The education of young women is a thought relatively new to world history. The first proposals for such training only began rumbling around in early 18th century France. Yet it was almost a century before more formal plans were presented to the National Convention of France. In April 1792, Marie Jean Caritat, the Marquis de Condorcet, argued that women are citizens and should have the same educational opportunities as men. He favored a co-educational system and noted that an ignorant woman was fit neither to be a wife of a mother. A year later, in August 1793, Antoine Lavoisier, presented his plan to the National Convention for educational reform that made provisions for girls to attend primary and elementary schools (Savin & Abrahams, 1957). While we may look at these men as “advanced thinkers,” others of their times considered them “revolutionary.”
Similarly, Colonial America did not offer many educational opportunities for girls. While there were a few private girls’ schools (e.g. the Moravian Seminary established in Bethlehem, Pennsylvania, in 1741), it was widely believed that girls could not be educated beyond the very basics of reading, writing and math or given a higher education.
However, the success of the Moravian school encouraged men like Drs. Benjamin Rush and John Morgan, who were to give their enthusiastic help in creating a girls academy. Thus, in June of 1787, Harvard graduate John Poor, established the Young Ladies’ Academy of Philadelphia. Five years later, the Young Ladies’ Academy became the first chartered institution for the higher education of young women in the United States and, perhaps, the world (Rise and Progress, 1794).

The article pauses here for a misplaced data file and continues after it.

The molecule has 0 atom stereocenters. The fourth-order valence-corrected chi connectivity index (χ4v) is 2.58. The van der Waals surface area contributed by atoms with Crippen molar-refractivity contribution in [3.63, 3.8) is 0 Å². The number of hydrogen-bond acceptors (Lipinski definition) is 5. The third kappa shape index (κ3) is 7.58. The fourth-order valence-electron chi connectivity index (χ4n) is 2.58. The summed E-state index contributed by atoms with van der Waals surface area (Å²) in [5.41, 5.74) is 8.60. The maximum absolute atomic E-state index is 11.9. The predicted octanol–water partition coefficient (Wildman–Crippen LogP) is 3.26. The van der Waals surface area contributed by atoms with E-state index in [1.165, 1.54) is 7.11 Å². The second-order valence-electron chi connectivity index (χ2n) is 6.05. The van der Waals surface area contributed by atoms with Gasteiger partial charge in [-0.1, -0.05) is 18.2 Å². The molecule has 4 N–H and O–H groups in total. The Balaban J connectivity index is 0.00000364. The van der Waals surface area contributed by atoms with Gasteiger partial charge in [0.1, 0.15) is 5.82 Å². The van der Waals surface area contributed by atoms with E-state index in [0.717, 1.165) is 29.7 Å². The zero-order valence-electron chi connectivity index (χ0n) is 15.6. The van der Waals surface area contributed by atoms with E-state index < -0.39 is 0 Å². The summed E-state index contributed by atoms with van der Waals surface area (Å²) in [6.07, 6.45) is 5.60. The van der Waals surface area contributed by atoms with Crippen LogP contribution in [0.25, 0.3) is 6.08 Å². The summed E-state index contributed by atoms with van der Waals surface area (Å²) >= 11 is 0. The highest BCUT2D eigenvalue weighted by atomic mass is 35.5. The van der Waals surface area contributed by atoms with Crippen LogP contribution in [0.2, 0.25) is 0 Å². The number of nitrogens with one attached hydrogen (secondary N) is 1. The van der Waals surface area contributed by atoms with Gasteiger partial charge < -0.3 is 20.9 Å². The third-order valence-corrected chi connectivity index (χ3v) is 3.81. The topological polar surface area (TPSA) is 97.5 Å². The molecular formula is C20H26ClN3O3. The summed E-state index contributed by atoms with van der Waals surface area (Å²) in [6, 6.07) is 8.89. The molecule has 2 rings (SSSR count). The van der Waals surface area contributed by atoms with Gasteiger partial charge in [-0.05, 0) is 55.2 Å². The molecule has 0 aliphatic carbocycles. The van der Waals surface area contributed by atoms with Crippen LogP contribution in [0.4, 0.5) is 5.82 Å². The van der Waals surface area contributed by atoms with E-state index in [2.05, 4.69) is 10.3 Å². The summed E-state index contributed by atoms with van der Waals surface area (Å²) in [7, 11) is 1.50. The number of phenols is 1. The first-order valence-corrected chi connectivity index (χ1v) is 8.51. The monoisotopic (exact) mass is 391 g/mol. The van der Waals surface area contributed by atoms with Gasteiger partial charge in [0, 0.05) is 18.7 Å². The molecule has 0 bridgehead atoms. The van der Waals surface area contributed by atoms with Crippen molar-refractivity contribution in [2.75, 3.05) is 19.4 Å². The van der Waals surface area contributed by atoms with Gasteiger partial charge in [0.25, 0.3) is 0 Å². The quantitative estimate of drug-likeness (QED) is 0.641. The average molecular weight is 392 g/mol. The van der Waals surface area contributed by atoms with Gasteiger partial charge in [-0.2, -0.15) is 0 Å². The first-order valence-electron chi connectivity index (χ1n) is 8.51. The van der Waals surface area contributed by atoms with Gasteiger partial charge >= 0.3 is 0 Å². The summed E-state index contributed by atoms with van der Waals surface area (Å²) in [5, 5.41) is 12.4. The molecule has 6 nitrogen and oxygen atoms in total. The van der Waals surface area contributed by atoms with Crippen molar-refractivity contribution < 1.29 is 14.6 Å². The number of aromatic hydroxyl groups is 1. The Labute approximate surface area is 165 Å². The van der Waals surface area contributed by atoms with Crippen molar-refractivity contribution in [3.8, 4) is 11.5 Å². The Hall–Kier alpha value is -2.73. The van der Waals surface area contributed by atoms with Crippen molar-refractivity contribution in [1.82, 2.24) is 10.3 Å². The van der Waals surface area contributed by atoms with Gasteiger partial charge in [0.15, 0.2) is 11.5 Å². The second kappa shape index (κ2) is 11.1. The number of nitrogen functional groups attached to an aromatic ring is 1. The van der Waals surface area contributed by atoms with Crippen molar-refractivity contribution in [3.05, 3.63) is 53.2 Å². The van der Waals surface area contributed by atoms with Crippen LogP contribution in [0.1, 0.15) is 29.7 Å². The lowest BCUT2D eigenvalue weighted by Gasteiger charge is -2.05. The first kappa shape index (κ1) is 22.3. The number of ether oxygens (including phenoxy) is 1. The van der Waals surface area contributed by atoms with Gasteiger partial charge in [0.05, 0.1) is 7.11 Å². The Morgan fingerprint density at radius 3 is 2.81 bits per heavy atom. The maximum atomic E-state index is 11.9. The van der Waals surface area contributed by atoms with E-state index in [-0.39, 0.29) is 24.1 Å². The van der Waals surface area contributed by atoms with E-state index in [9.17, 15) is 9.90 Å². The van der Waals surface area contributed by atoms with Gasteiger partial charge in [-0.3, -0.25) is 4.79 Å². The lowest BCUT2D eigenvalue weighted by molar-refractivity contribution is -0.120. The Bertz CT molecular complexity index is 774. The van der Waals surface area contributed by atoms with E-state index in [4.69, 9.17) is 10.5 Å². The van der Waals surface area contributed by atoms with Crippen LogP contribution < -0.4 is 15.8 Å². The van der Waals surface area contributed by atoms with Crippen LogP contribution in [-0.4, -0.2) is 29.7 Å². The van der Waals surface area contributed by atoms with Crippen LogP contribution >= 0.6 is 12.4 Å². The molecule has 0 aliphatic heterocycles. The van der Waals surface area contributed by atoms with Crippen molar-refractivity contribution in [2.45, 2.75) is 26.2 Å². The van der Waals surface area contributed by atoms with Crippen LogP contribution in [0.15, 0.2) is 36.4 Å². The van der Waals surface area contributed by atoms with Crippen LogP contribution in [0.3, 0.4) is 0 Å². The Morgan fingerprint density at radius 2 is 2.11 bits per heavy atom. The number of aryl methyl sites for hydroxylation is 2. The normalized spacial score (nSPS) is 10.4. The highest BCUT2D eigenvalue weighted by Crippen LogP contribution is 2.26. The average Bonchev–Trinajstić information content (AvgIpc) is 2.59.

The course of study included reading, writing, spelling, arithmetic, English grammar, composition, rhetoric, geography, history, and vocal music. In a speech delivered at the Academy on July 28, 1787, Dr. Rush noted “the elevation of the female mind, by means of moral, physical and religious truth, is considered by some men as unfriendly to the domestic character of women. But this is the prejudice of little minds…”
The success of the Young Ladies’ Academy and other girls’ schools were influential in the creation of women’s colleges such as Mount Holyoke Female Seminary in 1837. And it can be argued that the education provided by these and other schools helped win women the right to vote in 1920.
Rise and Progress of the Young Ladies Academy of Philadelphia. (1797). Philadelphia: Stewart & Cochran
Rush, B. (1787). Thoughts Upon Female Education. Philadelphia: Prichard & Gall. Full Text: http://cw.routledge.com/textbooks/9780415997119/downloads/ch9-4.pdf
Savin, M. B., & Abrahams, H. J. (1957). The Young Ladies’ Academy of Philadelphia. History Of Education Journal, 8(2), 58-67. Full Text: http://0-www.jstor.org.www.consuls.org/stable/3692597